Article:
With Cooperstown-bound legends in both dugouts and a futuristic indoor facility dubbed “The Eighth Wonder of the World” as the hosting venue, the 1968 All-Star Game was limited to a run-scoring double-play grounder as its lone offensive highlight. Absent that afternoon was Cincinnati’s Pete Rose. The 27-year-old was deservedly selected for the Mid-Summer gala, having already authored a 22-game hitting streak and entered the All-Star break with a .329 batting average and 1008 career hits. But a broken left thumb was the result of his unbridled passion and competitive spirit, which led him to dive for a fly ball at Dodger Stadium just two days before the All-Star break. While Rose reluctantly missed the festivities in Houston, the offered Hillerich & Bradsby weapon was at the ready. The (32.9-oz/36”) “S2” white ash signature model lumber features engraved “ALL-STAR GAME” and “1968 – HOUSTON” identifiers flanking the hit king’s facsimile signature on the barrel. Spared from the activity, the uncracked war club exhibits no use and retains its prominent center brand/stampings and furniture-like finish. And it’s a wonder Rose didn’t somehow make his way to the plate that day. Less than two weeks later, against the orders of physicians and manager Dave Bristol, Rose swung at full strength in “pepper” activities in Pittsburgh and returned to the lineup despite x-rays showing his thumb was still mending. This is a rare Mid-Summer Classic relic from a bygone era and player whose unyielding spirit is unmatched and sadly, gone forever. Full photo LOA from John Taube, PSA/DNA.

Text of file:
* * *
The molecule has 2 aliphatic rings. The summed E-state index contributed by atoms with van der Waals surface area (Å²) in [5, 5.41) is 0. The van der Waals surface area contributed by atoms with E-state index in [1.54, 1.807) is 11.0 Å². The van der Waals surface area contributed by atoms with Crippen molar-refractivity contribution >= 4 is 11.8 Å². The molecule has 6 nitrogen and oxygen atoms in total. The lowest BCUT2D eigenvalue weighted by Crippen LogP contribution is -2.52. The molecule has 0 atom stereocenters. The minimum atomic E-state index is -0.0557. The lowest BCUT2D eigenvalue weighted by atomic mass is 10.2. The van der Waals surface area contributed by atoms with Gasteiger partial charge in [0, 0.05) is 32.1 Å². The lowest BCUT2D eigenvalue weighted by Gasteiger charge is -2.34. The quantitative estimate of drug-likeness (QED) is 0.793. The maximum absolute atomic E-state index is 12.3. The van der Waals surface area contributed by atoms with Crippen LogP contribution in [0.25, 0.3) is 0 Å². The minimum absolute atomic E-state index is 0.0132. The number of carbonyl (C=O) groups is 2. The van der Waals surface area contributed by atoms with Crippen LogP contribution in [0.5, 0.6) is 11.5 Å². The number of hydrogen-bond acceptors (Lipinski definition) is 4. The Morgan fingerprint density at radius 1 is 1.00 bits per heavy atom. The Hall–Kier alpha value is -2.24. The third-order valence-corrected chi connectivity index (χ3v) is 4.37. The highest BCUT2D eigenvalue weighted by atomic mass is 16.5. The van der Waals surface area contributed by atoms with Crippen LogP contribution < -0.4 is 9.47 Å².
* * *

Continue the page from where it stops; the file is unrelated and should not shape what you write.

The PSA/DNA full photo LOA indicates that Rose's ledger at the Hillerich & Bradsby plant lists this as one of two bats ordered on July 5, 1968 (the day Rose broke his thumb at Dodger Stadium).